I Thought We Had Won The Public Breastfeeding Fight – I Was Wrong

Breastfeeding in public is not a display of pride. I’m just doing what I need to do – feeding my baby
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Social media posts campaigning for acceptance of public breastfeeding have always confused me. Isn’t it completely acceptable now – even encouraged?

This illusion fell away last week when I was asked to move from a gym where I was breastfeeding my seven-week-old baby. The young, male personal trainer, whose bootcamp I have participated in for nearly two years, came rushing over to tell me to move, because “whilst it doesn’t bother me, it might bother my clients”. I was so taken aback that I meekly responded that I couldn’t move now that I’d started, and then sat there for the next 10 minutes feeling completely mortified - before the outrage set in.

This personal trainer’s behaviour was exceptional. Most people have been either unfazed or approving of me feeding my baby in public. But it’s people’s reactions to hearing about this incident that have made me realise there’s still work to do in changing attitudes.

A male friend attempting to console me shortly after the incident said “it sounds like he just asked you politely not to feed there”. In fact, the personal trainer was far from polite – a few minutes later he threw my baby carrier down next to me, saying that I’d left it in the way. But whether he was polite or not is beside the point. However nicely a restaurant owner asks a gay couple not to hold hands in her restaurant, she has still done something wrong. And it’s still likely to make the couple feel ashamed when they have nothing to be ashamed of. The same holds here: simply asking me to move so as not to offend others was itself wrong.

Another friend offered me her special tent that she used when she was breastfeeding. A kind offer, but I carry around enough baby equipment as it is, without also transporting a pop-up tent to hide under every 30 minutes (sometimes less). More to the point, this wrongly implied that there is something that I need to change in order to fix the problem.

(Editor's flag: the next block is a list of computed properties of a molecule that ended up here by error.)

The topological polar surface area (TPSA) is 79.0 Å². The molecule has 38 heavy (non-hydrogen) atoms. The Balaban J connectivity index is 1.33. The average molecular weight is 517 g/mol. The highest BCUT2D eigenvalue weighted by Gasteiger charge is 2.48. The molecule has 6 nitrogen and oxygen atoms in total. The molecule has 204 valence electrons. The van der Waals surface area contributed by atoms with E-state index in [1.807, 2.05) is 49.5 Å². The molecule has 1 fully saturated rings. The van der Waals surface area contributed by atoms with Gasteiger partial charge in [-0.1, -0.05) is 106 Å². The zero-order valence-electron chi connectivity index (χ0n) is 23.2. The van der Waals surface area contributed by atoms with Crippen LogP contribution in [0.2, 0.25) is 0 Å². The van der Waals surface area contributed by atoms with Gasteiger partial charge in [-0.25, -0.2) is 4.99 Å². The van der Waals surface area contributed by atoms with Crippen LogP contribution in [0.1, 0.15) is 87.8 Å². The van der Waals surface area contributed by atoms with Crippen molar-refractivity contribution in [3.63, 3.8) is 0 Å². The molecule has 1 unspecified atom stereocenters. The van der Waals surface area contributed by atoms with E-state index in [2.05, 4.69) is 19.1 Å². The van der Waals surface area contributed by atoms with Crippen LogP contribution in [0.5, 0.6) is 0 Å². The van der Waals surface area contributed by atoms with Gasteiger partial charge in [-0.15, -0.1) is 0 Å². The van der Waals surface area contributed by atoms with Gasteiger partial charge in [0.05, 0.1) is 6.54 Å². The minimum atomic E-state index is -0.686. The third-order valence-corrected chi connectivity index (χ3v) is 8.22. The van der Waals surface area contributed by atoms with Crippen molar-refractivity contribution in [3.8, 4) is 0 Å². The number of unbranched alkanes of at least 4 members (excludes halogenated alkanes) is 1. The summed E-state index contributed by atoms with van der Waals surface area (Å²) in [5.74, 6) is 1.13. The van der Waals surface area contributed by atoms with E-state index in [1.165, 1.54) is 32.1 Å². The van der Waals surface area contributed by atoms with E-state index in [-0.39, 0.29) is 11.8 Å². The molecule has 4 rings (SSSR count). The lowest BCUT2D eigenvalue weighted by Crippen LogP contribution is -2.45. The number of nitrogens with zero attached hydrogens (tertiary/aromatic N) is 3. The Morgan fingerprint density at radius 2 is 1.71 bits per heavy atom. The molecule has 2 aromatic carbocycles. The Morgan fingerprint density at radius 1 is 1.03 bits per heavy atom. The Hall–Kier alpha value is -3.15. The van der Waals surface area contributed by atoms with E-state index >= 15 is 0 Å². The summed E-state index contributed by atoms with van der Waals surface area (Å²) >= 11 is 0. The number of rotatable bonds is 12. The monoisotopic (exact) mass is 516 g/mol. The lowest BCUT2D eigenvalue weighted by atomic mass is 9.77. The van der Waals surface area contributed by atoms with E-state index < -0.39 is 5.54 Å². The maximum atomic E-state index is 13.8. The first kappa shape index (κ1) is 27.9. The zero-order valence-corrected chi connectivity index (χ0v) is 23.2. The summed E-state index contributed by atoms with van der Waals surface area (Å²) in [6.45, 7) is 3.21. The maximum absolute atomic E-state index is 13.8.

One person joining in our discussion said that they were okay with breastfeeding in public, but there was no need to “flaunt” it. But this comment suggests that they’re not really okay with it – as it’s not clear how feeding at the place where you happen to be is ‘flaunting’ it.

Others have responded by saying how great it is that I am so “proud” of breastfeeding. But for me, breastfeeding in public is not a display of pride. I’m just doing what I need to do – feeding my baby – whilst not remaining confined to the home. This week the Sun reported on a woman “shamed” for breastfeeding at Disney World, and included a picture with the caption “She is so committed to the cause that even being a bridesmaid didn’t stop her feeding her child”. Aside from the fact that it would be a bit weird if being a bridesmaid changed someone’s infant care routine so fundamentally, the language used here seems wrong-headed. Seeing public breastfeeding as a “cause” or feeding at a gym as “making a statement” suggests a departure from the norm, a norm where nursing mothers stay at home.

All of the above responses are from people who would fall into the 72% of people who say that they “support” breastfeeding in public – yet their attitudes are still far from satisfactory. Breastfeeding is flipping hard, yet this is not something that’s widely understood. Most nursing mothers don’t want to expose themselves, but when you’re a new Mum struggling to get your baby to latch, sometimes that’s what happens. Add to the difficulties of breastfeeding the sorts of passing comments like those made to me in response to the incident at the gym, and it’s no wonder that only a quarter of babies in England are exclusively breastfed at 6 weeks (falling to 1% at 6 months).

Some sort of education initiative aimed not at parents, but at wider society, is needed. The personal trainer appeared to have no idea that what he said was unacceptable, let alone that his behaviour was illegal. Small businesses like his need to be made aware of the law. In the meantime, I hope that women will keep nonchalantly breastfeeding in public so that this is normalised for the next generation. That way, experiences like mine last week will become even rarer.

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